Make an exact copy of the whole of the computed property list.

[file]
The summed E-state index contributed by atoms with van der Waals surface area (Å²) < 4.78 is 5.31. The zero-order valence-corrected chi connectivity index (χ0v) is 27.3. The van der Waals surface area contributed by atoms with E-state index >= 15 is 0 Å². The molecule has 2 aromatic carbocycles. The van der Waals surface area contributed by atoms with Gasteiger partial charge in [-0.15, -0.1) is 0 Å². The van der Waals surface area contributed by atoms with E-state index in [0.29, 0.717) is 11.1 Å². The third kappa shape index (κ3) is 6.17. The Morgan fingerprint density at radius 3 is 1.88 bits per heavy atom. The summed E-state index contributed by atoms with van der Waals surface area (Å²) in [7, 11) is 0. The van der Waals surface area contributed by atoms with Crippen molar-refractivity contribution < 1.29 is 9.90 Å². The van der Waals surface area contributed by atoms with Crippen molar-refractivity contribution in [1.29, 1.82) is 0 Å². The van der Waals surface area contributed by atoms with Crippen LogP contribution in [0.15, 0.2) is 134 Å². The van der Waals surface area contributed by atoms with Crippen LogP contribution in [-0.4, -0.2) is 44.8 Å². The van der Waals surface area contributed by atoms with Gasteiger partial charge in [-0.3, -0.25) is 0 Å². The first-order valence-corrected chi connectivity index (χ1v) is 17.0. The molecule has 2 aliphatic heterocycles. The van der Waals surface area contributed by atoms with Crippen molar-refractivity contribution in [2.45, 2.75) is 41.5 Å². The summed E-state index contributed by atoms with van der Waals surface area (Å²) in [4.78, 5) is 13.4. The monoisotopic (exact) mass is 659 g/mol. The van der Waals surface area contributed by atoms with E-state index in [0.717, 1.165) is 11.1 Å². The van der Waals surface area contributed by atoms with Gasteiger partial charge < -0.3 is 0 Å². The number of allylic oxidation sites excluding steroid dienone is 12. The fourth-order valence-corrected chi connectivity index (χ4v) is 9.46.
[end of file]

The summed E-state index contributed by atoms with van der Waals surface area (Å²) < 4.78 is 5.31. The zero-order valence-corrected chi connectivity index (χ0v) is 27.3. The van der Waals surface area contributed by atoms with E-state index >= 15 is 0 Å². The molecule has 2 aromatic carbocycles. The van der Waals surface area contributed by atoms with Gasteiger partial charge in [-0.15, -0.1) is 0 Å². The van der Waals surface area contributed by atoms with E-state index in [0.29, 0.717) is 11.1 Å². The third kappa shape index (κ3) is 6.17. The Morgan fingerprint density at radius 3 is 1.88 bits per heavy atom. The summed E-state index contributed by atoms with van der Waals surface area (Å²) in [7, 11) is 0. The van der Waals surface area contributed by atoms with Crippen molar-refractivity contribution < 1.29 is 9.90 Å². The van der Waals surface area contributed by atoms with Crippen molar-refractivity contribution in [1.29, 1.82) is 0 Å². The van der Waals surface area contributed by atoms with Crippen LogP contribution in [0.15, 0.2) is 134 Å². The van der Waals surface area contributed by atoms with Crippen LogP contribution in [-0.4, -0.2) is 44.8 Å². The van der Waals surface area contributed by atoms with Gasteiger partial charge in [-0.3, -0.25) is 0 Å². The first-order valence-corrected chi connectivity index (χ1v) is 17.0. The molecule has 2 aliphatic heterocycles. The van der Waals surface area contributed by atoms with Crippen molar-refractivity contribution in [2.45, 2.75) is 41.5 Å². The summed E-state index contributed by atoms with van der Waals surface area (Å²) in [4.78, 5) is 13.4. The monoisotopic (exact) mass is 659 g/mol. The van der Waals surface area contributed by atoms with E-state index in [0.717, 1.165) is 11.1 Å². The van der Waals surface area contributed by atoms with Gasteiger partial charge < -0.3 is 0 Å². The number of allylic oxidation sites excluding steroid dienone is 12. The fourth-order valence-corrected chi connectivity index (χ4v) is 9.46.